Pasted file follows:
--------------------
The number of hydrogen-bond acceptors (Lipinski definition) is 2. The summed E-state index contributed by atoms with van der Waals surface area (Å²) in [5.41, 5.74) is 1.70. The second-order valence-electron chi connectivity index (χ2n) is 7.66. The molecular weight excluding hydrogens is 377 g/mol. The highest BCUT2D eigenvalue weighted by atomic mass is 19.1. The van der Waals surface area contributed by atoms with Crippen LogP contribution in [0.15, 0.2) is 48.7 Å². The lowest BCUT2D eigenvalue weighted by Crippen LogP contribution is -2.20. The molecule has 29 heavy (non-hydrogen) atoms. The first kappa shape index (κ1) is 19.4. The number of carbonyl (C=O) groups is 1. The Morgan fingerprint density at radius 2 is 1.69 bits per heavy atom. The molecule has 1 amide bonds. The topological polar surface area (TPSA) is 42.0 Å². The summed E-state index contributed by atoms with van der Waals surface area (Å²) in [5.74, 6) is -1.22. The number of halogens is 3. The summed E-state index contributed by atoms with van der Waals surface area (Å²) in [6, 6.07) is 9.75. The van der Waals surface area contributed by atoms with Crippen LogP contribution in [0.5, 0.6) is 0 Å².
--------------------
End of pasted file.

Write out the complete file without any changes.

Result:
The number of hydrogen-bond acceptors (Lipinski definition) is 2. The summed E-state index contributed by atoms with van der Waals surface area (Å²) in [5.41, 5.74) is 1.70. The second-order valence-electron chi connectivity index (χ2n) is 7.66. The molecular weight excluding hydrogens is 377 g/mol. The highest BCUT2D eigenvalue weighted by atomic mass is 19.1. The van der Waals surface area contributed by atoms with Crippen LogP contribution in [0.15, 0.2) is 48.7 Å². The lowest BCUT2D eigenvalue weighted by Crippen LogP contribution is -2.20. The molecule has 29 heavy (non-hydrogen) atoms. The first kappa shape index (κ1) is 19.4. The number of carbonyl (C=O) groups is 1. The Morgan fingerprint density at radius 2 is 1.69 bits per heavy atom. The molecule has 1 amide bonds. The topological polar surface area (TPSA) is 42.0 Å². The summed E-state index contributed by atoms with van der Waals surface area (Å²) in [5.74, 6) is -1.22. The number of halogens is 3. The summed E-state index contributed by atoms with van der Waals surface area (Å²) in [6, 6.07) is 9.75. The van der Waals surface area contributed by atoms with Crippen LogP contribution in [0.5, 0.6) is 0 Å².